In January, 1942, a little more than a month after the Japanese attack on Pearl Harbor, President Franklin Roosevelt wrote to Judge Kenesaw Mountain Landis, the Commissioner of Major League Baseball – the team sport which then dwarfed all others in terms of public support – and indicated that if the Judge wished, baseball should continue despite the war. The President wrote:
“I honestly feel that it would be best for the country to keep baseball going…. [U.S. citizens] ought to have a chance for recreation …. [Baseball players for whatever reason not able to serve the war effort] are a definite recreational asset to … [millions] of their fellow citizens – and that in my judgement is thoroughly worthwhile.”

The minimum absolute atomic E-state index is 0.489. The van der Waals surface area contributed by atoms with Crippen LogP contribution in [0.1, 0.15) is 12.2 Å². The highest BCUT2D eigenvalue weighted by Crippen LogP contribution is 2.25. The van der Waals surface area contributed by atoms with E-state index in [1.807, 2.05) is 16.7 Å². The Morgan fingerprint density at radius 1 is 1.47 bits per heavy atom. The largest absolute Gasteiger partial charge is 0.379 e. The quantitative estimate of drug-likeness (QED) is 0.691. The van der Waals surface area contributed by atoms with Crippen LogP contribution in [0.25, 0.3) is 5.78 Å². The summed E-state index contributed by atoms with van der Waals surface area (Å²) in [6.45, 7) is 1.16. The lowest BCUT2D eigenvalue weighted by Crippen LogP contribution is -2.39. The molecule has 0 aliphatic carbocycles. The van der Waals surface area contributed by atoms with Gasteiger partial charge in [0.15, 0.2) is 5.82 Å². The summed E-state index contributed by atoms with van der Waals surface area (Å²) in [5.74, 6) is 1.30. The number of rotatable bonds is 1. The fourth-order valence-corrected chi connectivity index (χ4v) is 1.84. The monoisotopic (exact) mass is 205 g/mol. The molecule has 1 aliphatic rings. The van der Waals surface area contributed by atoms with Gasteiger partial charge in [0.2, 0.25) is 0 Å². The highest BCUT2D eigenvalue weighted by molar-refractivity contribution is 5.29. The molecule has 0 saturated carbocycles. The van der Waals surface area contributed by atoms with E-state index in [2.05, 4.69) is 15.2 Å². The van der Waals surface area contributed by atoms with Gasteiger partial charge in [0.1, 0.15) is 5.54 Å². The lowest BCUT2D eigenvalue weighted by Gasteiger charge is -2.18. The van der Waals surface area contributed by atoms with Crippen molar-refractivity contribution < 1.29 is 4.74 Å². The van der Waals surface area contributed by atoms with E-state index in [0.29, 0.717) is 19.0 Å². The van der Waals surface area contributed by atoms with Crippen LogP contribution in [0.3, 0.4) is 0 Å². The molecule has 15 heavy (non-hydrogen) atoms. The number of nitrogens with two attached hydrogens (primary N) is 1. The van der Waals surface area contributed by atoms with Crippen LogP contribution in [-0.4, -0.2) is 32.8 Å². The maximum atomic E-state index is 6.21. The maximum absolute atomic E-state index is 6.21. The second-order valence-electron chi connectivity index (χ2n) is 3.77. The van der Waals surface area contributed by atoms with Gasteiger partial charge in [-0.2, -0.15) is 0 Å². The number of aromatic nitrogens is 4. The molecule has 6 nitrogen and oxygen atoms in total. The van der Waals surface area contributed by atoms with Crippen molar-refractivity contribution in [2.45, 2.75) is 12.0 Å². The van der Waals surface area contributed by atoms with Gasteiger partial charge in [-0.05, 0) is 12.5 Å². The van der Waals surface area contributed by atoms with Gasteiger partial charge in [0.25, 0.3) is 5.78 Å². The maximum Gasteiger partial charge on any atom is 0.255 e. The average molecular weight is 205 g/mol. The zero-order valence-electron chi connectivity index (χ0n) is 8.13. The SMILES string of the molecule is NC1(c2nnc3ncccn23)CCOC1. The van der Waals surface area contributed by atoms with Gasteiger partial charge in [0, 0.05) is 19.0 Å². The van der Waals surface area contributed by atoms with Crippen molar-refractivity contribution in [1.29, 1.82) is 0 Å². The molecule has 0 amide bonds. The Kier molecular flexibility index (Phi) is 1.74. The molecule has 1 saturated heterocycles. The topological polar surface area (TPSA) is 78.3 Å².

An abbreviated MLB season opened a few days ago, to the completely understandable delight of millions. I appreciate the point that Mr. Roosevelt was making 78 years ago, but for me, baseball’s relaxed pace and old world allure will need to wait a bit. I don’t begrudge — indeed, I envy – those for whom the game provides a distraction in these times of political, health, and social crisis. Perhaps, if the National Football League plays games this fall, I will be able to immerse myself in the short, intense once-a-week 3-hour distraction of the Sunday football rite ;). As for baseball … hopefully, by next spring, the Coronavirus will no longer be raging, we will have put the blight of the Trump presidency behind us, and I can return to the languid charm of the game I love best. So I’m hesitantly anticipating the prospect of the first pitch of Opening Day … in spring, 2021. Hopefully, for me, it’ll then be time … to Play Ball.